Linear functions are said to be additive: $f(x + y) = f(x) + f(y)$

But if I have this simple function $f(x)= 7x+3$, I get, for example(at $x=5$ and $8$):

$f(5)=38$ and $f(8)= 59$. The sum is $97$.

$f(5+8)= 7\cdot 13+3 = 94$.

$94\ne 97$. How come? What did I miss?

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$f$ is not linear in this case. It is affine. Linear functions from $\mathbb{R}$ to $\mathbb{R}$ look like $f(x)=cx$ where $c$ is a fixed constant. This is assuming that $f$ is continuous of course. – Daniel Montealegre Apr 2 '12 at 23:05
Linear functions in the sense of $f(x)=ax+b$ are functions whose graph is a straight line. This notion coincides with linear in the sense of additivity if and only if $b=0$. – Asaf Karagila Apr 2 '12 at 23:07
You are right, the terminologies are almost contradictory. Your function $f(x)=7x+3$ is fairly often called a linear function. But, as your calculation, it does not yield a linear transformation. – André Nicolas Apr 2 '12 at 23:12

The term linear has two distinct meanings when applied to functions.

1. A function $f(x)$ is linear in one sense if it is of the form $f(x)=ax+b$ for constants $a$ and $b$. This simply means that it is a polynomial of degree less than $2$. In graphical terms, it means that the graph is a straight line, hence the name linear.

2. A function $f(x)$ is linear in the other sense if it satisfies the condition $$f(ax+by)=af(x)+bf(y)\;.$$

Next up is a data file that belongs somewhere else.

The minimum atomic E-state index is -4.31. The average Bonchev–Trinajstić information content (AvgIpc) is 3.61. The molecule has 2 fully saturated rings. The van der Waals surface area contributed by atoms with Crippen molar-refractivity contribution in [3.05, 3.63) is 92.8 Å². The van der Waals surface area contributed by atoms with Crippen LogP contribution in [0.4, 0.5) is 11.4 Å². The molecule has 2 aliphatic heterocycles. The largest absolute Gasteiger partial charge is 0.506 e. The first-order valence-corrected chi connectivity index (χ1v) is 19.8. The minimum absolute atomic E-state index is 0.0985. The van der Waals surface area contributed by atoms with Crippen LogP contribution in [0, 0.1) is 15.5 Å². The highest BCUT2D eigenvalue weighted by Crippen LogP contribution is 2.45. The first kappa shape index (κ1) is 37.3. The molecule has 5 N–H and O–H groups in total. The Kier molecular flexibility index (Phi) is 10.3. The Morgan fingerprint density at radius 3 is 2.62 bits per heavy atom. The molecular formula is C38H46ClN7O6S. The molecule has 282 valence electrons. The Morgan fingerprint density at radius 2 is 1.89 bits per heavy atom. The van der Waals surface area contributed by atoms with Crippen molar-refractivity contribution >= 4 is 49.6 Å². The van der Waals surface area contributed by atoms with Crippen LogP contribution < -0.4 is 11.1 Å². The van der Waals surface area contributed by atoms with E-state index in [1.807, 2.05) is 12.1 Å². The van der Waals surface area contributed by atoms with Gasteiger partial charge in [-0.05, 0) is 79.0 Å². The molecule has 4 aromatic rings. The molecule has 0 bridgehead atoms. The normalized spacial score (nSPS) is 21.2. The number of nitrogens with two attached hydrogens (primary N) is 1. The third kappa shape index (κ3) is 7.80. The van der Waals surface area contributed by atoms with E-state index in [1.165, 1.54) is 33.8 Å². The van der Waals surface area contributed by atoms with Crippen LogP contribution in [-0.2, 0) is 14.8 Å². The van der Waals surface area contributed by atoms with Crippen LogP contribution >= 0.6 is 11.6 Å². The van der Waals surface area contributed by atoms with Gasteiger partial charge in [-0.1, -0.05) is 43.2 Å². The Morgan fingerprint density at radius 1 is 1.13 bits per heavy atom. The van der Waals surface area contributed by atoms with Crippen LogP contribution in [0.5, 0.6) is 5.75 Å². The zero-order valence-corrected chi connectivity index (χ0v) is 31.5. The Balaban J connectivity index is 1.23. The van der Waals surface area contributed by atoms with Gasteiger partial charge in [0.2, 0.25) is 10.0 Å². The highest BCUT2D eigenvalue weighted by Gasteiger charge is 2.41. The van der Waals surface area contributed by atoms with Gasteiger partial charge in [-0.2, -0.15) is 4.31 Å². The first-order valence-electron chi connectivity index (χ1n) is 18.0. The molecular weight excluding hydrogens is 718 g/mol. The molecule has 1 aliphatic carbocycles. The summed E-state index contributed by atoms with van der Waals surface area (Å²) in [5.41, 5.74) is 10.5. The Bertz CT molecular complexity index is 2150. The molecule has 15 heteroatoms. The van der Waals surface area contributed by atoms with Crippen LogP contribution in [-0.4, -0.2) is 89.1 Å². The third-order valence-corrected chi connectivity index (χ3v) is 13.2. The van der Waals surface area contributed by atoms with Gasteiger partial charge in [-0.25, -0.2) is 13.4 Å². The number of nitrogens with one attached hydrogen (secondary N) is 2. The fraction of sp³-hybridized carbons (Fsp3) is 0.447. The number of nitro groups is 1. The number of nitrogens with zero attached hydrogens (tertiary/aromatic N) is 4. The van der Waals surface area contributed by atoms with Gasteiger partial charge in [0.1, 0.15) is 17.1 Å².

The two meanings are unrelated. In particular, a linear function in the first sense is linear in the second sense if and only if $b=0$. In your example $b=3$, so while your function is linear in the first sense, it is not linear in the second sense.

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But they are not completely unrelated notions. Rather, the relationship is clarified when one studies affine spaces vs. vector spaces. – Bill Dubuque Apr 2 '12 at 23:46
@Bill: I’m perfectly well aware of that. But at the level of understanding implied by the question, they are best viewed as unrelated. – Brian M. Scott Apr 2 '12 at 23:51
So you think it is ok to make false or misleading mathematical statements so that they can be understood? – Bill Dubuque Apr 2 '12 at 23:57
FWIW, the wiki page says "...two different but related concepts." – The Chaz 2.0 Apr 3 '12 at 0:03
@Bill: I don’t consider the statement false at the level at which the question was posed. And I consider it very bad pædagogy to overwhelm students with information that is more likely to be confusing than helpful. – Brian M. Scott Apr 3 '12 at 0:07